To say the 2013 campaign did not go as planned for the Houston Texans is like mentioning Gigli is not Ben Affleck’s best work. Pegged in the preseason as a Super Bowl contender, the Texans won their first two games before dropping the next 14 contests. Maybe this is out of line, but anytime you drop 14 straight, you’re going to find yourself in a bit of a pickle. As an upshot of the debacle, Gary Kubiak, the man at the helm of Houston’s squad for eight years, was given the boot, as was two-time Pro Bowler Matt Schaub.
The arrival of Penn State coach Bill O’Brien and No. 1 overall pick Jadeveon Clowney brings an aura of excitement to Space City. Alas, with franchise star Andre Johnson asking for a trade and an unstable presence under center, the forecast for Houston’s 2014 prospects is not especially bright.
Hey, did you know Fitzpatrick went to Harvard? Me neither.
The Bearded Bomber was acquired to serve as a mentor to rookie Tom Savage. Unfortunately, as Savage is a raw, developing talent, Fitzpatrick is also penciled as the first-team field general for the Texans’ offense. With a 27-49-1 career record as starter, not particularly an auspicious sign for Houston’s playoff chances.
Fitzpatrick does have an above-average arm, but with a pedestrian 59.8 completion percentage, his accuracy, or lack thereof, will stall the progress of a relatively-young receiving corps.
Coming off an injury-riddled 2013 tour, Foster has been a full participant in OTAs this spring. Moreover, O’Brien has stated his desire to utilize Foster in an amplified degree in receiving situations, improving his value in PPR leagues and theoretically keeping him fresh.
Nevertheless, Foster racked up 956 rushing attempts from 2010 to 2012. Such an evaluated workload took its toll on Foster last season, and it could encumber him from reviving his All-Pro form. Because of this vulnerability, Brown becomes a must-have handcuff for Foster owners. Though his numbers weren’t great with the Giants in 2013 (3.5 yards per carry), this was mostly a byproduct of a feeble line. Behind Houston’s solid protection, look for Brown to be one of the better backups this fall.
Wide Receivers – Andre Johnson, DeAndre Hopkins
Johnson will be 33 this season, so it’s hard to blame him for wanting a realistic chance at a championship run before the sun sets on his Hall of Fame career. His age and opulent contract will likely prevent such a move, meaning Johnson proprietors should not be banking on new scenery anytime soon. (Update: Or rather, no update. Johnson’s in camp, and it would be a surprise if he went anywhere this season.)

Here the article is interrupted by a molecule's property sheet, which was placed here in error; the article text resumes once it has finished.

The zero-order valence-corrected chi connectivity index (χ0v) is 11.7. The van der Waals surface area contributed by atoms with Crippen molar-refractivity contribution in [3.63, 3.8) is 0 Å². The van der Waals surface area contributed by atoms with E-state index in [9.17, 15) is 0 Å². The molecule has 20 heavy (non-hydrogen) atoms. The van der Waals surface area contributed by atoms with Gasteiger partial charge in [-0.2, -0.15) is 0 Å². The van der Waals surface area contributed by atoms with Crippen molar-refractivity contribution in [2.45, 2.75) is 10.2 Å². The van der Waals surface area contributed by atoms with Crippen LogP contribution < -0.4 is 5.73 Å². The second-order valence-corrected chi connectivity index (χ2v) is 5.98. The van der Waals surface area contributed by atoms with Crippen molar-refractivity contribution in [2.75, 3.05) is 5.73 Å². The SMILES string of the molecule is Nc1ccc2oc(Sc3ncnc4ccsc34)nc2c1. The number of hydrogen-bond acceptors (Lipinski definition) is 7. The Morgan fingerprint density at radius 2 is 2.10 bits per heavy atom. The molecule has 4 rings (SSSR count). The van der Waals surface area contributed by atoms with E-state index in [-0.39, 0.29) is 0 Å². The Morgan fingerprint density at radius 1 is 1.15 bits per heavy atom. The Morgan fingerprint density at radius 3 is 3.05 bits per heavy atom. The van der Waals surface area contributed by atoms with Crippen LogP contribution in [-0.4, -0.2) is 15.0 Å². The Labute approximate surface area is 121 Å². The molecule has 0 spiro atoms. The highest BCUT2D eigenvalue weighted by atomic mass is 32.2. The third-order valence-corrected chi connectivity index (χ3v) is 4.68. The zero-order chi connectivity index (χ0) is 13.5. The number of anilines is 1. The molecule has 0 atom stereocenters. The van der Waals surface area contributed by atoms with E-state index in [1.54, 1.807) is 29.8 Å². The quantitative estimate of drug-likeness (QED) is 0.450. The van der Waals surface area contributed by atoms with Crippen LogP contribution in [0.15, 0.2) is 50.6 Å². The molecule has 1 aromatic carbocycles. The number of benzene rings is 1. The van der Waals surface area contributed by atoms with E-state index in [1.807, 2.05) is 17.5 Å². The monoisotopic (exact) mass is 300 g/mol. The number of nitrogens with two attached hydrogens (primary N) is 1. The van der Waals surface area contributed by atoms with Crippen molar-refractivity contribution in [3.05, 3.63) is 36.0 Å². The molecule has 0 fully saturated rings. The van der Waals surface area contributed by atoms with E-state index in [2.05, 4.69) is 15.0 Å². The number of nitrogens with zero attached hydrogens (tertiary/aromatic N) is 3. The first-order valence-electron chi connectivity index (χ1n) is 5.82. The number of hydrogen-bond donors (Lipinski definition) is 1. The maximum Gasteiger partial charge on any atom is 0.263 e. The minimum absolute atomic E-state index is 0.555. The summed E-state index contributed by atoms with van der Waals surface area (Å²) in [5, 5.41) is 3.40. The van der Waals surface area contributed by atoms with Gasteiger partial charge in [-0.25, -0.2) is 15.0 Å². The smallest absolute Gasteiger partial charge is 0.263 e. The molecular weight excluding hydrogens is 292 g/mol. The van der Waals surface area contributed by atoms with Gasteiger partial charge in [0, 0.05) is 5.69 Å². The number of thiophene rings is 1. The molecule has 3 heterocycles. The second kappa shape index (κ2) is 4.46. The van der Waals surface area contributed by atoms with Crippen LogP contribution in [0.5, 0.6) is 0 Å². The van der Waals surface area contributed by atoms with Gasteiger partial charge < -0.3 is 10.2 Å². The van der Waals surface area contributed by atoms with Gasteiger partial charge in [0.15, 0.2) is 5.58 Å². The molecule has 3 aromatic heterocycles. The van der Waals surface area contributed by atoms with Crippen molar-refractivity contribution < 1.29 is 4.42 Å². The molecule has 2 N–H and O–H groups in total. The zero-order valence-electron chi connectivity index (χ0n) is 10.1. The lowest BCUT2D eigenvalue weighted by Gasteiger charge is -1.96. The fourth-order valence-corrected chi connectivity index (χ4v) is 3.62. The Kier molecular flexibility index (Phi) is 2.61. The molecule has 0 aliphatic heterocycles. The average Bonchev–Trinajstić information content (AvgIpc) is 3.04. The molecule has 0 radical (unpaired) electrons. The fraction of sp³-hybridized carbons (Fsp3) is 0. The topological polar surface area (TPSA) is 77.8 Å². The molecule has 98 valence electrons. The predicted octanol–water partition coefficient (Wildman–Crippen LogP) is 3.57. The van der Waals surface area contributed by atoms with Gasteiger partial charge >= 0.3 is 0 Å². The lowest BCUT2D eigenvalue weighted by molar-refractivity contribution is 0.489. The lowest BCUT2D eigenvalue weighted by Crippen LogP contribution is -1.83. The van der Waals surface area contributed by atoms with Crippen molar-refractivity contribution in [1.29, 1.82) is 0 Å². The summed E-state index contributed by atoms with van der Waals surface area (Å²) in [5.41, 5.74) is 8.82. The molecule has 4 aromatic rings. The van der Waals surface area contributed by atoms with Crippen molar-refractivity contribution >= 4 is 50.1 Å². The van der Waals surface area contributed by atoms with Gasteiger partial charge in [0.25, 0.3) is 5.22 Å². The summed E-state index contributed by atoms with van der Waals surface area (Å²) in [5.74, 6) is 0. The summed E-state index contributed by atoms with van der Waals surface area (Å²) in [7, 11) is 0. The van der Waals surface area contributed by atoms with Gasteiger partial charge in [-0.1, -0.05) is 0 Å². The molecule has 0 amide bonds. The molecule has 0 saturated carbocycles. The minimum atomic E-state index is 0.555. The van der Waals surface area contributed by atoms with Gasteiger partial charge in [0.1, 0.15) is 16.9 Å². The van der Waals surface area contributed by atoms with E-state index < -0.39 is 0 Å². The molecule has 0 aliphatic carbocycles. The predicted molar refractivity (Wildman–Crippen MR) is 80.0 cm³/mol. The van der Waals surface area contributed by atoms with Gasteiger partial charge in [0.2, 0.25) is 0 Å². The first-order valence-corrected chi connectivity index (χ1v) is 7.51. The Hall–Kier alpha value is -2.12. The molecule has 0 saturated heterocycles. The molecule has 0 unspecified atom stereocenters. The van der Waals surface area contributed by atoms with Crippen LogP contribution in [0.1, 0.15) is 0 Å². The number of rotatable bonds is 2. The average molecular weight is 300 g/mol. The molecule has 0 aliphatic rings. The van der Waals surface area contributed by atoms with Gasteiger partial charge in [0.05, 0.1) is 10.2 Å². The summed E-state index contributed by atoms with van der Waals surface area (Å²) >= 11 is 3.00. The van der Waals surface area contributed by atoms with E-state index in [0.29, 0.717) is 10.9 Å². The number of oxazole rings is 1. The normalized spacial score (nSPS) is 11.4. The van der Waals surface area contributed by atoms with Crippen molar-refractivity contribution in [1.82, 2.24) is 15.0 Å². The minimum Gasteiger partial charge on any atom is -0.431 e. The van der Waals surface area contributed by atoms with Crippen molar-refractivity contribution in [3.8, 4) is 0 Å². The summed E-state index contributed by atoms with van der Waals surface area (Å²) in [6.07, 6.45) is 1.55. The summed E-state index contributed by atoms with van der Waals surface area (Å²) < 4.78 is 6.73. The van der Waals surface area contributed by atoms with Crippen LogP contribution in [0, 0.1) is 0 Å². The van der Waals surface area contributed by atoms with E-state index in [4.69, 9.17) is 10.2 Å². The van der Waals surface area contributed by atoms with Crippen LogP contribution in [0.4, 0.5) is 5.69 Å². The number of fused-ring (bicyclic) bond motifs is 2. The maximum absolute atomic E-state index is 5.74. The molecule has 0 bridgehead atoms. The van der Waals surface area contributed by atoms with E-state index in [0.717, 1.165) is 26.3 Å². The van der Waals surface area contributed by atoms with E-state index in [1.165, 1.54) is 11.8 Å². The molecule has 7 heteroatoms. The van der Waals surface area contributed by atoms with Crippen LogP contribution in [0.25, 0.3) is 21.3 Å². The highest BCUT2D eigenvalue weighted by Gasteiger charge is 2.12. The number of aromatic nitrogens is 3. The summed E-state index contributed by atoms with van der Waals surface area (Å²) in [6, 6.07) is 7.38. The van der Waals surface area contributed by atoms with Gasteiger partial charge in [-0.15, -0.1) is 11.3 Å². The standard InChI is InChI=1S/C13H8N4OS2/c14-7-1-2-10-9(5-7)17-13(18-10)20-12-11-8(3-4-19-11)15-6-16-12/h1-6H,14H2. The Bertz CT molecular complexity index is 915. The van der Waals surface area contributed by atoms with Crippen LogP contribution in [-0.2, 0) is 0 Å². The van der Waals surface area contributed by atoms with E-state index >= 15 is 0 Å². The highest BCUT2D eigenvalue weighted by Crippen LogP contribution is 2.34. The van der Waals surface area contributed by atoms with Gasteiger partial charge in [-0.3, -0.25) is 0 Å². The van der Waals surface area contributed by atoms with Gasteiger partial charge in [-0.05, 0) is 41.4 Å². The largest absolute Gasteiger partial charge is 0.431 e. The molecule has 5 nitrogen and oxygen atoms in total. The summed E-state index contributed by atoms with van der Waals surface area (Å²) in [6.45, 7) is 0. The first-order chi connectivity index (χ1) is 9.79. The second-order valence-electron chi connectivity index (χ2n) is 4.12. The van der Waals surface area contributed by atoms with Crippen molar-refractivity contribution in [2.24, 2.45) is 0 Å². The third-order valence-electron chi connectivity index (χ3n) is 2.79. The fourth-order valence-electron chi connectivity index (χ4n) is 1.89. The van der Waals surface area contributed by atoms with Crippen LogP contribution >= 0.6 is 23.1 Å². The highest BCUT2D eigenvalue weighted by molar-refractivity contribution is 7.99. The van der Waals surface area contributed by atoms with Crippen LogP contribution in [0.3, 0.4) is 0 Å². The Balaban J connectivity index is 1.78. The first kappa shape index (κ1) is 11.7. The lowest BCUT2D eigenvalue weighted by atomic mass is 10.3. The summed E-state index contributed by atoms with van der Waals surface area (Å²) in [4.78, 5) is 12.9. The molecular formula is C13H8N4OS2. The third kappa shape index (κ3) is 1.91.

Even with the vulnerability in the backfield, Johnson, when healthy, remains a top-10 fantasy receiver. His standing could be aided if Hopkins, a second-year wideout from Clemson, is able to provide a more consistent effort as Johnson’s counterpart. Through his first nine games as a rookie, Hopkins grabbed 37 balls for 539 yards and two scores. In the final seven outings? Not so much, with only 15 receptions for 263 yards and zero trips to the end zone. Loaded with promise, Hopkins can be a top-20 asset at his position if he can improve his route running.
Tight End – Garrett Graham
Fitzpatrick often relies on his tight ends, boosting Graham’s stock for the upcoming season. While his 2013 numbers don’t jump off the sheet (49 catches, 545 yards, five touchdowns), those figures came in just 13 games. Additionally, with Owen Daniels out of town, Graham is the unquestioned No. 1 tight end in the Texans’ offense. If only for the red-zone looks, Graham is worth the roster spot in most standard formats.
The Houston defense is no longer the dominant force of nature that we saw in 2011 and 2012. Conversely, the unit remains formidable, meaning Clowney will not have to take on a preeminent role in his first season in the pros. In IDP leagues, Clowney’s name recognition might shoot him up the player rankings higher than his production might dictate. In the same breath, I could also see him as a candidate for 10-plus sacks. At worst, Clowney will wreak havoc up front, allowing his teammates to notch some tackles on their belts.
Kicker – Randy Bullock
Bullock was one of the worst kickers in the league last season, with only Garrett Hartley and Sebastian Janikowski converting at a lower rate than Bullock’s 74.3 mark. Bullock was mainly weak from long distance, hitting 12-of-17 attempts from 40-49 yards and going 1-for-5 from 50-plus. Avoid in all formats.
On the plus side, Houston ranked seventh in total defense, allowing 317.6 yards per game. On the opposite end of that spectrum, the defense surrendered 26.8 points, tied for 24th in the NFL. Some of this can be paralleled with the offense putting the D in precarious positions, and the absence of All-Pro linebacker Brian Cushing did not help matters. Still, the Texans, especially their front seven, will need to put forth a better fight in 2014 if it hopes to extinguish the fireworks display on the scoreboard.
Joel Beall is a writer for FOXSports.com and WhatIfSports.com. He lives with a Golden Tee machine and a jump shot that’s currently broken. Reach Joel on Twitter @FOXSportsBeall